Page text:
Structure – Mr. Brackett’s characterization of bad data structure includes a structure’s overload of detail, focus on the wrong audience, inadequate business
orientation, and poor use of techniques. While your reviewer disagrees with the particulars of some of his suggestions, he is correct in his argument for employing correct data structure
components, proper detail for the audience, and a formal design approach.
Integrity Rules – Organizations are often lax in their enforcement of data integrity rules. This includes ignoring a high data error rate, incomplete specification of the
rules, delayed error identification, excessive use of default data values, non-specific definition of data domains and optionality, undefined derivations, and uncontrolled data deletion. What is
required instead is a change in orientation from simply finding errors to eliminating them in the first place. This argues for a formal system of addressing data integrity, including use of a
formal notation, and best practices for rule enforcement.
Documentation – The documentation of current data is often incomplete, not current, not understandable, and redundant. And this is when such documentation is available,
which it often is not. Indeed, the existence of any documentation may simply be unknown. Alternatively, robust data documentation is complete, current, understandable, non-redundant, readily
available – and known to exist.
Your reviewer was pleased to see that Mr. Brackett is also unhappy about the current vogue term, “metadata”, which he says “has been misused and abuse to the point that the real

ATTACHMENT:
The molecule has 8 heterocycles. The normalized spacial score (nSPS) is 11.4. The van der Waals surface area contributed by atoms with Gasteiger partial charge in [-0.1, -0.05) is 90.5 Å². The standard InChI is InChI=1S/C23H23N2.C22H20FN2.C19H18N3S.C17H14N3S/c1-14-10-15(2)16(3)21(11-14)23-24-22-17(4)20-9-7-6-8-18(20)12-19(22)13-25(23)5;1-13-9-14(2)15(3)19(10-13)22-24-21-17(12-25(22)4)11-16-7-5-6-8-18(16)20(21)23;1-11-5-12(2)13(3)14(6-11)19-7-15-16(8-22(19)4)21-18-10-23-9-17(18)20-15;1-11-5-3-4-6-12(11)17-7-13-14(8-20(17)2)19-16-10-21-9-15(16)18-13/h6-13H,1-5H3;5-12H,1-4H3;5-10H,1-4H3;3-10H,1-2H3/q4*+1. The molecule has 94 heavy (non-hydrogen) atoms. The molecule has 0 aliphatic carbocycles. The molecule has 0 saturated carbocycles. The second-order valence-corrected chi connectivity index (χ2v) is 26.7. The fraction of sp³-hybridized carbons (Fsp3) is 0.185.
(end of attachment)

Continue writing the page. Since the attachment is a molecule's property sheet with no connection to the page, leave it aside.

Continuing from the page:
definition is often unclear . . . It is ironic that a concept as important as understanding and using the data resource as documentation, cannot be spelled or defined consistently within the
discipline.” Instead he simply calls the required documentation about the organization’s data “data resource data”. More important than what you call it however, is the fact
that it must be complete, current, understandable, non-redundant, readily available, and, most importantly, known to exist.
The non-architectural, managerial aspects of data quality are:
Orientation – The first assignment in data quality is for the organization to focus “on a long-term objective to meet the current and future business information
demand rather than a short term objective to meet current needs.” Organizations tend to be overly physical in their approach to data architecture, and too oriented towards processes and
operations. Databases are often developed independently, and without sufficient business client involvement. Instead, data should be oriented toward business subjects, with business clients
actively involved in their development.
Mr. Brackett uses this chapter to introduce his “five-tier” organization for data: strategic, tactical, operational, analytical, and predictive. This supports his conviction that, while